S2E9 – Isabella: “A Stacked Woman Is Hard To Find”

What all three seasons of Fruitbowl brilliantly portray is the diversity in the queer community, of all kinds. Diversity, in this case, extends far beyond race, gender, and how the interviewees define themselves in terms of sexuality; it also includes class, religious background, cultural backgrounds, and more.

“I always knew queer people were diverse, and the definition could be really expansive, but I’ve only just begun to really understand how expansive it is…” Quantic comments, citing that previously he may have been prone to making surface-level assumptions about people’s preferences, labels, and identities. “But Fruitbowl has really taught me not to assume anything about anyone, and also just to accept people on their own terms. We all have the right to define ourselves how we want to.”

Allowing people to define themselves how they want to has also shifted the format of Fruitbowl. Its first two seasons had a more traditional podcast setup, with a “cheeky” introduction from Quantic, complete with fun labels that queer people have for themselves, such as bears, otters, unicorns, tops, bottoms, butch, femme, and the like. For Fruitbowl’s third season, Quantic no longer has co-hosts and even cut his own introduction down to just the simple one-liner, “This is Fruitbowl.”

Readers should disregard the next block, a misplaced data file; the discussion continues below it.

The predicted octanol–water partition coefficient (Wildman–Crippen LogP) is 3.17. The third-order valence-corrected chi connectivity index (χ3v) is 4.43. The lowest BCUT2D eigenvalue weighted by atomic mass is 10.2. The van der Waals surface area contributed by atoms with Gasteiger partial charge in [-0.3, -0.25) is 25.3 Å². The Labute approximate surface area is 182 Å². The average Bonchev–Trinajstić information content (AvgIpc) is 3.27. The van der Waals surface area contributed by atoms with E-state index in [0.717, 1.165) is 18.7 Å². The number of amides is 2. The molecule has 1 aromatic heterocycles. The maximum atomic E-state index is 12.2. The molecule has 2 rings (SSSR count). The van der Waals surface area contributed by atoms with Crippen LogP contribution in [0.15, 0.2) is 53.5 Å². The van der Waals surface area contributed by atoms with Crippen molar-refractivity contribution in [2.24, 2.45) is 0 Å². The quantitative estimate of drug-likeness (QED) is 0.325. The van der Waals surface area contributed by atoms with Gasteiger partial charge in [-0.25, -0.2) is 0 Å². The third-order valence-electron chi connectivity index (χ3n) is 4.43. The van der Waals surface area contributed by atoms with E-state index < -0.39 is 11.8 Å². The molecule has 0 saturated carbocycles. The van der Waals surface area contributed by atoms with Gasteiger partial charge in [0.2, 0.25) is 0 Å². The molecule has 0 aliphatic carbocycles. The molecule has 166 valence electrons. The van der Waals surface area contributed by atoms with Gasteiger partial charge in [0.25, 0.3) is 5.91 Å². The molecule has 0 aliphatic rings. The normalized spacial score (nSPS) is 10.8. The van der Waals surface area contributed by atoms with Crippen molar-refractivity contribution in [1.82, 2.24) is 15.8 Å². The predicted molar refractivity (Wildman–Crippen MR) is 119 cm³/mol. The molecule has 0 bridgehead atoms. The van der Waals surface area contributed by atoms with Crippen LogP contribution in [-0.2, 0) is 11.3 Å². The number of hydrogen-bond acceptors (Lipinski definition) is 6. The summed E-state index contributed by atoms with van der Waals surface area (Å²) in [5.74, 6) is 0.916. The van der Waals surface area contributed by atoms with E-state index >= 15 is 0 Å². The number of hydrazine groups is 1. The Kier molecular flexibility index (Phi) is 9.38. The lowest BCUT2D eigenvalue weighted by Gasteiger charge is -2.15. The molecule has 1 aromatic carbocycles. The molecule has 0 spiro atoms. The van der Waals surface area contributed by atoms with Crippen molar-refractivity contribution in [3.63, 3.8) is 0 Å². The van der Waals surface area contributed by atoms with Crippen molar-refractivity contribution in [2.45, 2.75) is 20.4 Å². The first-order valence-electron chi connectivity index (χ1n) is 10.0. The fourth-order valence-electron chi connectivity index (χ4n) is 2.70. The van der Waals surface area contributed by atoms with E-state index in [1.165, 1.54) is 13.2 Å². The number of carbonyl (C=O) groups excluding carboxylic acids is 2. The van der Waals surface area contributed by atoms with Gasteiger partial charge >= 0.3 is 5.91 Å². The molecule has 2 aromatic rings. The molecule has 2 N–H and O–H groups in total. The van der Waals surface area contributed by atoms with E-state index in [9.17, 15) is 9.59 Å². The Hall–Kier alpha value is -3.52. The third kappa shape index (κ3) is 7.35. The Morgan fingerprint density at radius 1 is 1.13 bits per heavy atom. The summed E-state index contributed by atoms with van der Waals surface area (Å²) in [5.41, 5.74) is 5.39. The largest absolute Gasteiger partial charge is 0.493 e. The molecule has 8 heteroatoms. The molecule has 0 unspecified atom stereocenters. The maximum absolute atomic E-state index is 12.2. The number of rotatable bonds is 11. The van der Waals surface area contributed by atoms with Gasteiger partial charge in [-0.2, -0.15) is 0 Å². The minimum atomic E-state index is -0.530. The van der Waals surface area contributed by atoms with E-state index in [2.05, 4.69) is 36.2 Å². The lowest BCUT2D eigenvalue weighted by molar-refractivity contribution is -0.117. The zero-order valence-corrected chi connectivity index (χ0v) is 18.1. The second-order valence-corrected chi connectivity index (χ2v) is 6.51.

“It’s now less about labels and groups and fractions of the queer movement; it’s really just about the person themselves, and you’re listening to their stories, and that’s the way that you find out who they are,” says Quantic, of the series’ new “person-first” approach.

“I used to actually ask people how they define themselves as their queer identity, and I do still do ask that question — but now… I have been actually removing that part, just because I think maybe it sets up the listener too early to make all these assumptions about them,” he adds.

While previous seasons included a revealing title with each episode, such as “S2E11 – Adé: Non-Binary Alien” or “Anders: Pansexual, Transmasculine, Solo Polyamourous, Kinkster Pup (S2E6)”, each episode of the new season only feature the person’s name, age, and where they spent their coming-of-age years. Thus, each interviewee’s identity only emerges when listeners actively engage with each episode.